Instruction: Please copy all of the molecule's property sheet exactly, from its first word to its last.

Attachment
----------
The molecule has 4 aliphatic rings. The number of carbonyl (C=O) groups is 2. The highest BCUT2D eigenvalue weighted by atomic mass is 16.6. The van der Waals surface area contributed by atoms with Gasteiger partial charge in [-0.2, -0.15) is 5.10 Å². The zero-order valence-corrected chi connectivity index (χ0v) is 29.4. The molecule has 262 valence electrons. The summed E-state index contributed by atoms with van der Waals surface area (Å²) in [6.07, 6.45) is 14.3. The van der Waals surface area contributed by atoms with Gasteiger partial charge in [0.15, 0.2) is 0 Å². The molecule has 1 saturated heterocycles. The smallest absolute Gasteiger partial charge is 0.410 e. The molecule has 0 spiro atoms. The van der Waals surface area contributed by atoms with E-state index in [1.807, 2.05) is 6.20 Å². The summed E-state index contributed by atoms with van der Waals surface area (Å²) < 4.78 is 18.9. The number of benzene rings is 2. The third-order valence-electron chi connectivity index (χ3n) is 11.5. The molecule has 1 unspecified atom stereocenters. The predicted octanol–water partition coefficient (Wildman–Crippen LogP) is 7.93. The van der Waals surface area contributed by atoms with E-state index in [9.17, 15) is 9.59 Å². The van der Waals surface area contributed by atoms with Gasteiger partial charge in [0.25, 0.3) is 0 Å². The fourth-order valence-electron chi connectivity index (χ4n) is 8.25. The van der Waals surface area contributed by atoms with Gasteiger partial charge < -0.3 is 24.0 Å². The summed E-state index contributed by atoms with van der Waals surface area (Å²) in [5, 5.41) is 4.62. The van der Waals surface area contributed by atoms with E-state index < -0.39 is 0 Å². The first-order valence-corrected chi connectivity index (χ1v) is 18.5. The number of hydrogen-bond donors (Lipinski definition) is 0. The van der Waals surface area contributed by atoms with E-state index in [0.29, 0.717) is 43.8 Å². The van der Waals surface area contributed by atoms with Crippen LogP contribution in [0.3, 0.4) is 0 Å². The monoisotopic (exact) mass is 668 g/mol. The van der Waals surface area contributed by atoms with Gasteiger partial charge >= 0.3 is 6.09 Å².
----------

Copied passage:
The molecule has 4 aliphatic rings. The number of carbonyl (C=O) groups is 2. The highest BCUT2D eigenvalue weighted by atomic mass is 16.6. The van der Waals surface area contributed by atoms with Gasteiger partial charge in [-0.2, -0.15) is 5.10 Å². The zero-order valence-corrected chi connectivity index (χ0v) is 29.4. The molecule has 262 valence electrons. The summed E-state index contributed by atoms with van der Waals surface area (Å²) in [6.07, 6.45) is 14.3. The van der Waals surface area contributed by atoms with Gasteiger partial charge in [0.15, 0.2) is 0 Å². The molecule has 1 saturated heterocycles. The smallest absolute Gasteiger partial charge is 0.410 e. The molecule has 0 spiro atoms. The van der Waals surface area contributed by atoms with E-state index in [1.807, 2.05) is 6.20 Å². The summed E-state index contributed by atoms with van der Waals surface area (Å²) < 4.78 is 18.9. The number of benzene rings is 2. The third-order valence-electron chi connectivity index (χ3n) is 11.5. The molecule has 1 unspecified atom stereocenters. The predicted octanol–water partition coefficient (Wildman–Crippen LogP) is 7.93. The van der Waals surface area contributed by atoms with E-state index in [9.17, 15) is 9.59 Å². The van der Waals surface area contributed by atoms with Gasteiger partial charge in [0.25, 0.3) is 0 Å². The fourth-order valence-electron chi connectivity index (χ4n) is 8.25. The van der Waals surface area contributed by atoms with Gasteiger partial charge < -0.3 is 24.0 Å². The summed E-state index contributed by atoms with van der Waals surface area (Å²) in [5, 5.41) is 4.62. The van der Waals surface area contributed by atoms with E-state index < -0.39 is 0 Å². The first-order valence-corrected chi connectivity index (χ1v) is 18.5. The number of hydrogen-bond donors (Lipinski definition) is 0. The van der Waals surface area contributed by atoms with E-state index in [0.29, 0.717) is 43.8 Å². The van der Waals surface area contributed by atoms with Crippen LogP contribution in [0.3, 0.4) is 0 Å². The monoisotopic (exact) mass is 668 g/mol. The van der Waals surface area contributed by atoms with Gasteiger partial charge >= 0.3 is 6.09 Å².